Payment is by credit/debit card – Standard Booking Form   Birkbeck Staff & all Students
Friday 22nd  January 2010, Room 541, Birkbeck College Main Building, 9.30am – 5pm (Registration 9.30 in Room 538)

Film screening – Thursday 21st  January 2010  Registration for the free film screening – email Julia Eisner j.eisner@bbk.ac.uk

Detailed program and abstracts:
http://robertkulpa.com/index.php?/projects/BISR-Colloquium.html

Info: http://www.bbk.ac.uk/bisr/news/pinkcurtain

Organiser: Robert Kulpa (roberto@kulpa.org.uk)

All the best,
Robert Kulpa
0044.785.999.5074
http://robertkulpa.com

Posted here by Glenn Rikowski

The Flow of Ideas: http://www.flowideas.co.uk

The Ockress: http://www.theockress.com

MySpace Profile: http://www.myspace.com/glennrikowski

Bertolt Brecht

Bertolt Brecht

Walter Benjamin and Bertolt Brecht: Story of a Friendship?

A one-day conference

10am–8pm,
6 November 2009
Birkbeck,
Malet Street, Bloomsbury
London wc1e 7hx
Rooms b36/b02 & b03

The English translation of Erdmut Wizisla’s formidable study Walter Benjamin and Bertolt Brecht: The Story of a Friendship was published this Autumn by Libris. No one has a better view of the much disputed relationship between these two figures than Erdmut Wizisla, director of Berlin’s Benjamin and Brecht Archives. Greeting the German edition, Momme Brodersen, Benjamin’s biographer, spoke for many when he wrote: ‘If this book had appeared decades ago, it would have terminated an unproductive debate in one fell swoop: that of the influence – be it fruitful, be it disastrous – of probably the most significant German playwright and poet of the 20th century, Bertolt Brecht, on probably the most significant critic of his day, Walter Benjamin’. Our conference celebrates the book’s publication and explores the ways in which Wizisla’s study augments, challenges or re-constellates previous analyses (most notably the one emanating from that other Story of a Friendship, published in English in 1982, by Gershom Scholem).

The conference is free, but please register beforehand by email to Julia Eisner, j.eisner@bbk.ac.uk

Any queries may be directed to Esther Leslie, e.leslie@bbk.ac.uk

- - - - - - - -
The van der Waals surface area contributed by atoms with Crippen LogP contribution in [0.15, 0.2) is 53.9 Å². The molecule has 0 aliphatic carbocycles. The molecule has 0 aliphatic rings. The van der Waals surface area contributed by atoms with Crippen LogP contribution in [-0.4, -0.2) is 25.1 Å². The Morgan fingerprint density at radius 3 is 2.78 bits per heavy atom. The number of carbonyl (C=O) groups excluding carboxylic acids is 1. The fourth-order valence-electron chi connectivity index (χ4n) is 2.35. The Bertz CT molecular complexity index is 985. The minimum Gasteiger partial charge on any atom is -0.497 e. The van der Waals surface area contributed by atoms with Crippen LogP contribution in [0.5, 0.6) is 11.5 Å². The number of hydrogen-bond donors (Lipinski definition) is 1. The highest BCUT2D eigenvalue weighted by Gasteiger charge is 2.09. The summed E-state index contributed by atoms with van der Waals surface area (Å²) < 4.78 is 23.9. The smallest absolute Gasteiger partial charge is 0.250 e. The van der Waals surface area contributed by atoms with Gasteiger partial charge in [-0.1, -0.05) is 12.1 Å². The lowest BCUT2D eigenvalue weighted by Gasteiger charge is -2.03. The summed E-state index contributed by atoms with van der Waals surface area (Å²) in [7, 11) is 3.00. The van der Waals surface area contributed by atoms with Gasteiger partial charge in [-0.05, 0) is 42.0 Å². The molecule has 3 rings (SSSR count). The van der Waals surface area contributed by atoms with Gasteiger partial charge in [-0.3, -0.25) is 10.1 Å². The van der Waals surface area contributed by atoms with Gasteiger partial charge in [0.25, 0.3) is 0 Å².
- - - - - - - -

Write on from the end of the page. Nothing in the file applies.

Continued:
Conference Programme
10am–5pm
Room b36, basement, Birkbeck, main building
Papers are c. 20 minutes long and are followed by discussion

10.00am Registration
10.20 Opening words

10.30 Peter Thompson (Sheffeld)
Brecht, Benjamin and the Crisis of Modernity

11.10 Chryssoula Kambas (Osnabrck)
From West to East: An External Examiner Remembers

11.50 Break

12.10pm Barbara Engh (Leeds)
Friendship and Clang Figures

1.00 Lunch break

2.30 Erdmut Wizisla (Berlin) – The Benjamin Archive and the New German Benjamin Edition

3.10 Tony Phelan (Oxford) Brecht on Benjamin – ‘On the Philosophy of History’

3.50 Break

4.10 Summing up – Esther Leslie
Constellations and Comradeship

5.00 Conference closes

Launch
5.30–c. 8pm
Rooms B02 & B03
Erdmut Wizisla, Walter Benjamin
and Bertolt Brecht – the Story of a Friendship, Libris, London 2009

‘Wizisla’s brilliant study of the complex and controversial intellectual relationship between Walter Benjamin and Bertolt Brecht will be the standard work on this subject for years to come. It blows away the dusty cliches that
have so far passed for scholarship in this area, thanks to Wizisla’s unsurpassed knowledge of previously unpublished documents and archive materials, which enables him to reconstruct and reconsider every dimension of Brecht and
Benjamin’s relationship from 1929 to 1940. Lucidly and accessibly written, this book is essential reading not only for Brecht and Benjamin specialists, but for all those interested in this crucial phase of twentieth century cultural history.’
– Steve Giles, Emeritus Professor of German Studies and Critical Theory, University of Nottingham.

5.30pm Welcome and wine
5.40 Words of memory and thanks – Nick Jacobs
5.45 Introduction – Tom Kuhn
6.00 Erdmut Wizisla – ‘My First Acquaintance with Brecht and Benjamin’
Thereafter wine and snacks

Posted here by Glenn Rikowski

The Flow of Ides: http://www.flowideas.co.uk